According to Dodie Bellamy, you can never trust a person with a neat bedroom.
The bedroom is a place fraught with conflicting emotions. It’s where we go to feel safe and protected, to put our guard down, rest, and build ourselves back up. It’s our innermost sanctuary, our last line of defense: when everything feels like it’s falling apart, we can always just stay in bed. At the same time, the bedroom is where we go to expose ourselves to others, to test and experiment with what our bodies want and need from and can do to other bodies—which can be soft and sensual but can also get loud, sweaty, and even a bit rough. For those (and many other) reasons, the bedroom needs a door that closes, so that it can be kept separate from the rest of the house. It’s where private gets even more private, or, as my aunt Judy likes to say, it’s the indoors indoors. And even though it’s our most familiar place (considering we’re there for hours every single day), it’s also our most sacred and cherished possession, shared with others only at personal risk.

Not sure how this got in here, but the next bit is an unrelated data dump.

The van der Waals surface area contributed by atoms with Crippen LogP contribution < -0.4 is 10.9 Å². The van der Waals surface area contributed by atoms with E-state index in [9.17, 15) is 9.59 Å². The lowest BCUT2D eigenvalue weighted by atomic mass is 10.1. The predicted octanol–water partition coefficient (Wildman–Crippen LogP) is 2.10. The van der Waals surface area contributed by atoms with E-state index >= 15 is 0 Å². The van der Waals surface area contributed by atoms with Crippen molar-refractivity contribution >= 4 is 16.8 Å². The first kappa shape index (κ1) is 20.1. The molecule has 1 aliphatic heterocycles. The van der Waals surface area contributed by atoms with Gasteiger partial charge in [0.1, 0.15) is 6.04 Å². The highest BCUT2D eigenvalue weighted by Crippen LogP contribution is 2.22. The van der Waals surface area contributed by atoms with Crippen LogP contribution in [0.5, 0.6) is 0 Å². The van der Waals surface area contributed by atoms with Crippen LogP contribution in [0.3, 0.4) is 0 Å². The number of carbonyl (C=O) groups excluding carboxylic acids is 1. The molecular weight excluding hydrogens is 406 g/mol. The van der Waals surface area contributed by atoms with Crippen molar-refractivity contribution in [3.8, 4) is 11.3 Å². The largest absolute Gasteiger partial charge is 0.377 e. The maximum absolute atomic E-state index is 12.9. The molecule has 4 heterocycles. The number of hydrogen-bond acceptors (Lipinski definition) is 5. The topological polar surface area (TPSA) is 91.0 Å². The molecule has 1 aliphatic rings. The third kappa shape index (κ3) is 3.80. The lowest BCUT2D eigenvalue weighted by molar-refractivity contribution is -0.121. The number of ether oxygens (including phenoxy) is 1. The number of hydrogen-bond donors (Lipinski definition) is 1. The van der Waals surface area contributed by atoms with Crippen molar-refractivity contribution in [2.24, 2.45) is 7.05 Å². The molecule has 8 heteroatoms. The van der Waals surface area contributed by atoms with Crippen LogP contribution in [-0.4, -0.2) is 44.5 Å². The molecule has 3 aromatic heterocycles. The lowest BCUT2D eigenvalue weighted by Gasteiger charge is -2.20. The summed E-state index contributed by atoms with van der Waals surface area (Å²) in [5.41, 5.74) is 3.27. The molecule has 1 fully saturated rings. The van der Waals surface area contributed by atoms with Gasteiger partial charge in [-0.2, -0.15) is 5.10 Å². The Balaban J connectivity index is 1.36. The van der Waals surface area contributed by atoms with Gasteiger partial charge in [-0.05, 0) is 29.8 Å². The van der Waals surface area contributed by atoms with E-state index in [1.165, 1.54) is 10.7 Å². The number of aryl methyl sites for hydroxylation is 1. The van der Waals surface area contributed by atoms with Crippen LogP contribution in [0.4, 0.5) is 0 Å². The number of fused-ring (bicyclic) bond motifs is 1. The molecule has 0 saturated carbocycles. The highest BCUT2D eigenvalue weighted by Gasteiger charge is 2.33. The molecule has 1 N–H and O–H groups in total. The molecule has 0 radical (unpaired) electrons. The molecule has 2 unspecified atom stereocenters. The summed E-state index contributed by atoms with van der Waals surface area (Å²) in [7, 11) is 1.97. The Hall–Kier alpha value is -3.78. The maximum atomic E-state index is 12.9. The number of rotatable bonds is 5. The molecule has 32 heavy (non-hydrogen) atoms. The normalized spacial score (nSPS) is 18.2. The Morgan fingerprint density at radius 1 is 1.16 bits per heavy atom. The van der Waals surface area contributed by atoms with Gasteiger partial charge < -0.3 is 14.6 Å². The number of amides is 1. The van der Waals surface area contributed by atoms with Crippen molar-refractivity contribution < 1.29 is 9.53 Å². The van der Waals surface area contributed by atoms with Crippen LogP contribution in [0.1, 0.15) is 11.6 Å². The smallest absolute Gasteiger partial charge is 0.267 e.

"...when we set about trying to transform society, we must remember that we ourselves will also need to transform. Our imagination of what a different world can be is limited. We are deeply entangled in the very systems we are organizing to change. White supremacy, misogyny, ableism, classism, homophobia, and transphobia exist everywhere. We have all so thoroughly internalized these logics of oppression that if oppression were to end tomorrow, we would be likely to reproduce previous structures. Being intentionally in relation to one another, a part of a collective, helps to not only imagine new worlds but also to imagine ourselves differently."
Mariame Kaba, So You’re Thinking About Becoming an Abolitionist
Elders in Okinawa, Japan, one of the original blue zones longevity hotspots, live extraordinarily better and longer lives than almost anyone else in the world. Moai, one of their longevity traditions, are social support groups that start in childhood and extend into the 100s. The term originated hundreds of years ago as a means of a village’s financial support system. Originally, moais were formed to pool the resources of an entire village for projects or public works. If an individual needed capital to buy land or take care of an emergency, the only way was to pool money locally. Today the idea has expanded to become more of a social support network, a cultural tradition for built-in companionship.
In small neighborhoods across Okinawa, friends “meet for a common purpose” (sometimes daily and sometimes a couple days a week) to gossip, experience life, and to share advice and even financial assistance when needed. They call these groups their moai.